Berthold: Models paced through an installation of plaster-cast water bottles at Raimund Berthold’s A/W 2017 presentation. In a collection that explored volume and restriction, oversized kimono-like coats cocooned the body, while longer length jersey roll-necks pulled in wide-leg trousers below the knee. Trousers were also cinched at the waist with bandage-like Velcro fastenings and knitted balaclavas covered the models’ faces. Outfits came colour blocked in uniform-like in polar white, black and deep purple.
London Fashion Week A/W 2017 menswear editor’s picks
Matthew Miller: Preoccupied with the concept of fear in today’s post-truth era, Miller imagined uniforms for the disenchanted, comprised of double-layered shirts tied sling-like under the shoulder, MA-1 bomber jackets with grosgrain ribbon pulls and multi-pocketed parachute bags. The designer also collaborated with Design Lab Japan, producing scarves that trailed from the lapels of suits, bearing a bleached and sobered version of Jan Davidsz’s Vase with Flowers. Photography: Jason Lloyd-Evans
Lou Dalton: ‘I showed him this old abstract picture of Shropshire, and I just said “reinterpret it in a John Booth way”,’ explained the designer of her collaboration with the artist and ceramicist John Booth. Imagining her A/W 2017 collection as a blank canvas, Dalton’s designs included denim painted with Booth’s crayon-like colourful illustrations, which were contrasted against a more earthy colour palette of burned orange, navy and khaki. Photography: Jason Lloyd-Evans
Charles Jeffrey LOVERBOY: In his third outing for MAN, the extravagant designer presented a collection ordered into four chapters, which explored the excesses of modern society. Scantily clad mud-caked dancers, choreographed by the Theo Adams Company, twisted around pillars as models strode the catwalk, donned in a historical pastiche of Prince of Wales velvet coats, Seditionaries-style buckled trousers and ruffled shirts. Each chapter culminated in the form of a giant papier-mâché deity, designed by Gary Card. Photography: Jason Lloyd-Evans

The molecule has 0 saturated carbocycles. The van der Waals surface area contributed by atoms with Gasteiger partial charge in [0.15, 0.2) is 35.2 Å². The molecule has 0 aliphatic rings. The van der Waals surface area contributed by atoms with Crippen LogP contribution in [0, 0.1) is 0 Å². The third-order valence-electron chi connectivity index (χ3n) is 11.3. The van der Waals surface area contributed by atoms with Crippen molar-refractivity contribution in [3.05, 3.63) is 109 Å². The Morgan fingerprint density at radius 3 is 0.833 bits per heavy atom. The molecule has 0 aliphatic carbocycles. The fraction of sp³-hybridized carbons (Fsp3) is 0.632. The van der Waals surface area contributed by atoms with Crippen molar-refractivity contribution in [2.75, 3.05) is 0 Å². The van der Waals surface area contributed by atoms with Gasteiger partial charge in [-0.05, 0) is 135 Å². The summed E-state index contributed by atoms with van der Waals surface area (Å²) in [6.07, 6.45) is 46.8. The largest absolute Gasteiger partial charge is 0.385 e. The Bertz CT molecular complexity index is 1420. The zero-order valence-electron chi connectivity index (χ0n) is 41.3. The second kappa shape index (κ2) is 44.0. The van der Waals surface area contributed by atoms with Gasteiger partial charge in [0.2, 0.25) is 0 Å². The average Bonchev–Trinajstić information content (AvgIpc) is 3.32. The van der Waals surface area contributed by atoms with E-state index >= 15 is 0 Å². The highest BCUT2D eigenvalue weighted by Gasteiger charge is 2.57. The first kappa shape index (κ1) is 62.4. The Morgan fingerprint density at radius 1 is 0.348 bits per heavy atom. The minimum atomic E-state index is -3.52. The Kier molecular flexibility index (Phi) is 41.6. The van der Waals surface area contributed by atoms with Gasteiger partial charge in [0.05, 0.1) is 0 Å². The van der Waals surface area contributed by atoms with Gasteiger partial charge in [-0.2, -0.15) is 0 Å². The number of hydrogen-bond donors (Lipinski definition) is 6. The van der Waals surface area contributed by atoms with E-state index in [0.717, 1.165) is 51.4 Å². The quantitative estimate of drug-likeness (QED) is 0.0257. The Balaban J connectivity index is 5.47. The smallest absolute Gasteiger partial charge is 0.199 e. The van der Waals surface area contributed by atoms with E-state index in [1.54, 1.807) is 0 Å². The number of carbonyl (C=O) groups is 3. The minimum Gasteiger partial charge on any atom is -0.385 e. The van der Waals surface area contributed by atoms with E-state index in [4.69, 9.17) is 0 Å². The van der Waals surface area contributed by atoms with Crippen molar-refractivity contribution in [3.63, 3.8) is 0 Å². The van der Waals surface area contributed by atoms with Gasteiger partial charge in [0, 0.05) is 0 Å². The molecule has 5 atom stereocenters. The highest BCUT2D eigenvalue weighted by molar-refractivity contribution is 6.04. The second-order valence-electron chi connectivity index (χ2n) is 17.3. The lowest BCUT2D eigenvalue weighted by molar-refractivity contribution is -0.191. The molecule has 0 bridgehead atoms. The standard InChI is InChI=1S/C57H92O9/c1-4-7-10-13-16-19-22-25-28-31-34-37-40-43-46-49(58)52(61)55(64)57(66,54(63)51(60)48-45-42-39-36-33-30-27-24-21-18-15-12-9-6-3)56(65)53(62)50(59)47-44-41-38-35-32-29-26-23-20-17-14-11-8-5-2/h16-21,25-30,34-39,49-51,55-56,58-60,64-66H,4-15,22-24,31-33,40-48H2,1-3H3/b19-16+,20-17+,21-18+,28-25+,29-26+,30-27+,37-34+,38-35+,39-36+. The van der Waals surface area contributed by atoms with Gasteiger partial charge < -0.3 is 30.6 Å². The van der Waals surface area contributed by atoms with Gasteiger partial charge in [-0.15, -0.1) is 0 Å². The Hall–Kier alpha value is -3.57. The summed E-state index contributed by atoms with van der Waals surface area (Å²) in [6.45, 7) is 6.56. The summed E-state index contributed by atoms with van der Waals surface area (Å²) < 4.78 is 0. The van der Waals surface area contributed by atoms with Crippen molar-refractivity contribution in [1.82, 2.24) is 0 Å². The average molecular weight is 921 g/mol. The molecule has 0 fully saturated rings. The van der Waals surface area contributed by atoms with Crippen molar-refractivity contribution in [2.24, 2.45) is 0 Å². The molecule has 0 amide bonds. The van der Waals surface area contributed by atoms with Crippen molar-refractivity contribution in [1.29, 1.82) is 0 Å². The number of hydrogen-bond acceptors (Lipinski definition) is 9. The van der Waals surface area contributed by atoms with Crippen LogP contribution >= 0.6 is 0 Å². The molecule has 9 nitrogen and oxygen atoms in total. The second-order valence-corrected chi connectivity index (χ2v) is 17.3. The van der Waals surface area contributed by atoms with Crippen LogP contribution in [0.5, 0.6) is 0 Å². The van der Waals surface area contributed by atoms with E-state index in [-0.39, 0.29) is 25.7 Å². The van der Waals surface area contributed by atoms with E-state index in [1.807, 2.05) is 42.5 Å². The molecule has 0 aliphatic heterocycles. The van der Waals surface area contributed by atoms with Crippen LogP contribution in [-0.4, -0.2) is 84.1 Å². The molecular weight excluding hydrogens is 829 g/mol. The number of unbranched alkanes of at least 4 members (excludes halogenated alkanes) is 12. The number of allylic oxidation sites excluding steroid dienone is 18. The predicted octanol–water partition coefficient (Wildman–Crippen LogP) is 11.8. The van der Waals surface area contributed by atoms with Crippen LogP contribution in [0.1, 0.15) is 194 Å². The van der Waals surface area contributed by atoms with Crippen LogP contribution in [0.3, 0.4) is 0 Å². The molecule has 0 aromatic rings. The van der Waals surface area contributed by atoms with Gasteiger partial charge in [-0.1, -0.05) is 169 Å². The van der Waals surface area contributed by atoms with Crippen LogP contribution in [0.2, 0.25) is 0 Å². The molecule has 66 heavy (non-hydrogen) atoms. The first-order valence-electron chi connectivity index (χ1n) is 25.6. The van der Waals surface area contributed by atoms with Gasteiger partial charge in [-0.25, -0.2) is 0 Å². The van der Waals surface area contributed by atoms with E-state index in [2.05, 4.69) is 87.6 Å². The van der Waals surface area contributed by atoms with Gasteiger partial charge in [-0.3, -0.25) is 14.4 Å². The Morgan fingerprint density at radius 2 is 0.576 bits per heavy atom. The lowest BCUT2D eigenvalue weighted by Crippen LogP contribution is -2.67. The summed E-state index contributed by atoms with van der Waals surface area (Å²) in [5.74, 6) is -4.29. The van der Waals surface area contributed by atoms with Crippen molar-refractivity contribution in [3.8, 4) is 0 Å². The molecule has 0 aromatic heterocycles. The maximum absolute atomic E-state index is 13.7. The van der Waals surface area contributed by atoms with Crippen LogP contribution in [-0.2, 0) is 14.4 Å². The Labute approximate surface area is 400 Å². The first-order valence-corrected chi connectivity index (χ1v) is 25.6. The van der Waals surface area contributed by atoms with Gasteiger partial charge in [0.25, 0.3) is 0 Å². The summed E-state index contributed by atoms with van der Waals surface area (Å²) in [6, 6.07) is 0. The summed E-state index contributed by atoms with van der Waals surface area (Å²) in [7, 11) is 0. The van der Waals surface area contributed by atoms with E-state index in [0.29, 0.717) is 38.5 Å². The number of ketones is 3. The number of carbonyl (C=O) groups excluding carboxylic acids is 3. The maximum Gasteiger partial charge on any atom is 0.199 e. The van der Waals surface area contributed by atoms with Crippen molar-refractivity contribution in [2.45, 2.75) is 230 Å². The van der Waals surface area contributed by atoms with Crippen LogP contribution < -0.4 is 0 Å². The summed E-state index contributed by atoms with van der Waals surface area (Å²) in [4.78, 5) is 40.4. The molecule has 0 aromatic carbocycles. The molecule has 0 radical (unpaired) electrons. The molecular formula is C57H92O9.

Christopher Shannon: Sportswear, manual labour uniforms and denim were all in the mix at Christopher Shannon. Bold colours were patchworked together for graphic effect in a two-piece casual suit, while track tops and puffa jackets came apart at the arms and body with poppers. Shannon’s sly sense of humour came through in series of slogan t-shirts that mimicked iconic brand logos. Photography: Jason Lloyd-Evans
Margaret Howell: Set to combine its men’s and women’s collections into one show next month, this A/W 2017 preview nodded to the nautical with Breton striped t-shirts, beanie hats, knotted silk scarves and button-shouldered knits in light grey, stone and navy. Pops of colour came in the red silk ties finished with 1970s-era paisley prints and mustard yellow knitwear. Photography: Jason Lloyd-Evans
Mihara Yasuhiro: Shown inside the Barbican’s tropical conservatory, Yasuhiro’s collection explored the concept of simplicity, and featured monochromatic looks in bottle green, walnut and black. Rubberised cotton trousers, leather biker jackets, wide-buckled overcoats and shiny lycra boots all bore protective qualities, and were paired with Black Panther-era black wool berets. Photography: Jason Lloyd-Evans
Phoebe English Man: ‘It’s an observation about the men I know in my life and what they do. I get them into the studio to try pieces on, and look at details like the pockets,’ explains the designer, whose presentation featured seven men engaging in household chores. From floor-mopping to sheet-folding, these were carried out in utilitarian wide-legged trousers in navy and purplish-brown, striped band-collared shirts and loose belted jackets. Photography: Jason Lloyd-Evans